Because if you’re a football fan during the off-season, you probably still want to know what’s going down with your fave players.
Over the course of his six-season NFL career, Nate Jackson received a steady course of painkillers and anti-inflammatory meds from doctors. These pharmaceuticals crucially helped keep him on the field despite injuries as a tight end with the Denver Broncos.
But it wasn’t enough. Jackson also self-medicated with marijuana — a substance that is banned by the NFL and was illegal in Colorado at the time. That ban didn’t stop him as he sought relief from both the physical and mental stress of playing pro football.
Researchers at Iowa State University tested eight different activity monitors to see just how accurate each model really is. They had 30 men and 30 women wear all the devices — as well as a portable metabolic analyzer as the comparison — during a 69-minute activity session, which included everything from writing at a computer to running to playing Wii tennis.
The result? Most trackers were reasonably accurate, their calories-burned estimates landing within 10 to 15 percent of the actual number. But the study did reveal that some models are more accurate than others. Choosing a tracker shouldn’t be about which one looks the coolest; function is what matters.
Read more on OZY.com: Don't Trust Your Fitbit | Acumen | OZY
Politicians are united in disagreement about Iraq. What is our responsibility in the crisis? Weigh in on our "New Day" Facebook page.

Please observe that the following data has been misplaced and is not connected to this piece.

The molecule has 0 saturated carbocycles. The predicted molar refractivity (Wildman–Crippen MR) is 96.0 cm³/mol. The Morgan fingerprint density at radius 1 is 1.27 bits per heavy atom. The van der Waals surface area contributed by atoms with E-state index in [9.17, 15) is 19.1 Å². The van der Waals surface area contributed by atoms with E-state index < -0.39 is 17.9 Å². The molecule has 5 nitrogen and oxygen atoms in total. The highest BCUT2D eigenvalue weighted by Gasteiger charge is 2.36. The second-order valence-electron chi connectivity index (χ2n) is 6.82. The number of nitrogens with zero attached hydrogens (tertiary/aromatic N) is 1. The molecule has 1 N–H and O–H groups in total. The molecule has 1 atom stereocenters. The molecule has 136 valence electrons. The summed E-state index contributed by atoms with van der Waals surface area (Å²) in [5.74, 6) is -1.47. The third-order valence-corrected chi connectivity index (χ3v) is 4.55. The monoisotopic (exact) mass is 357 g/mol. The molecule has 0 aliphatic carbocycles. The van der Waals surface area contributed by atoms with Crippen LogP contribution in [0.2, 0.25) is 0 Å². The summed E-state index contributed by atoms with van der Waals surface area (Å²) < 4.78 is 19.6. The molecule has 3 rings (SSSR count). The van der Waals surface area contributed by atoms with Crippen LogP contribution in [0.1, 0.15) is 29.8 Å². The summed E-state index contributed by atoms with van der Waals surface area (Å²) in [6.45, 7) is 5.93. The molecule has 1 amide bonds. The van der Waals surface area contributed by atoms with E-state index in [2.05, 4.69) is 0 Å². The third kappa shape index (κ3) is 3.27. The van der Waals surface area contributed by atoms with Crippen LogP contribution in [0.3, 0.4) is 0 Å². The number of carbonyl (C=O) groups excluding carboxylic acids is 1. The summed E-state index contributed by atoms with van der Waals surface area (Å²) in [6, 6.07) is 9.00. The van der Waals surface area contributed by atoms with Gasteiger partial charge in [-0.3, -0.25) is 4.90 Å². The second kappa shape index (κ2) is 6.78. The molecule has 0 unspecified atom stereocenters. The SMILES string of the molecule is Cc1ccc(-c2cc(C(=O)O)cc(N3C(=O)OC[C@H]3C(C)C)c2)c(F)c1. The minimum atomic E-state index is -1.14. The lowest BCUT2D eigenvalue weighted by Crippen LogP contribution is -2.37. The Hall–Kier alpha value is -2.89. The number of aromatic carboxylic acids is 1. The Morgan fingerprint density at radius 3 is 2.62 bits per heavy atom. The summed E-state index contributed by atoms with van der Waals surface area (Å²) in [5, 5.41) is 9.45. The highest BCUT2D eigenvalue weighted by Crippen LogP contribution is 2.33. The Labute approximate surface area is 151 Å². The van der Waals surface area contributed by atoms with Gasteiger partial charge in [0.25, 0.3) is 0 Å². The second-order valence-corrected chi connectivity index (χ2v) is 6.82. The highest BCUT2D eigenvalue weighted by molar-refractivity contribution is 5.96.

Up to 100 U.S. special forces - probably Green Berets, Army Rangers and Navy SEALs - would go to Iraq to advise its military and collect intelligence under a Pentagon plan offered to President Barack Obama, according to several U.S. officials.
An announcement on the plan could come Thursday, though the officials made clear that Obama will decide whether to accept it and when to announce it.
Obama is under pressure to help the embattled Iraqi government stave off a lightning advance toward Baghdad by Sunni fighters of the Islamic State in Iraq and Syria.
MORE on CNN.com as the story develops
The mother of a U.S. Marine sergeant jailed in Mexico said she had failed her son.
Jill Tahmooressi was dissatisfied with the numerous legal teams hired, and felt helpless as Andrew, her son, sits languishing in a Tijuana jail. He was arrested after crossing the U.S.-Mexico border with several guns in his car in late March, and has been jailed there since. He insists that he accidentally crossed into Mexico on foot. The guns, Andrew told "New Day" earlier this month, are legally owned, and he says he had no intention of trafficking arms.
The case has yet to be tried before a judge.
Tahmooressi's family and friends also pressed their case in a White House petition that had more than 124,000 signatures - above the mark needed to garner an official government response.
Tahmooressi's frustration was palpable on "New Day" Thursday, when she publicly begged the State Department and President Obama to do something - anything - for her son.
"Please, please talk once again to the attorney general, who has the ability to dismiss this case," Tahmooressi said to CNN's Chris Cuomo.
Prior to his jailing, Andrew, an Afghanistan war veteran, had moved to Southern California to receive treatment for post-traumatic stress disorder, his family said.
Meanwhile, Jill Tahmooressi is fearful that Andrew is not receiving the medicine he needs while detained in Mexico.
"There’s a great urgency for him to be released so that he can get the care that’s required,” she said.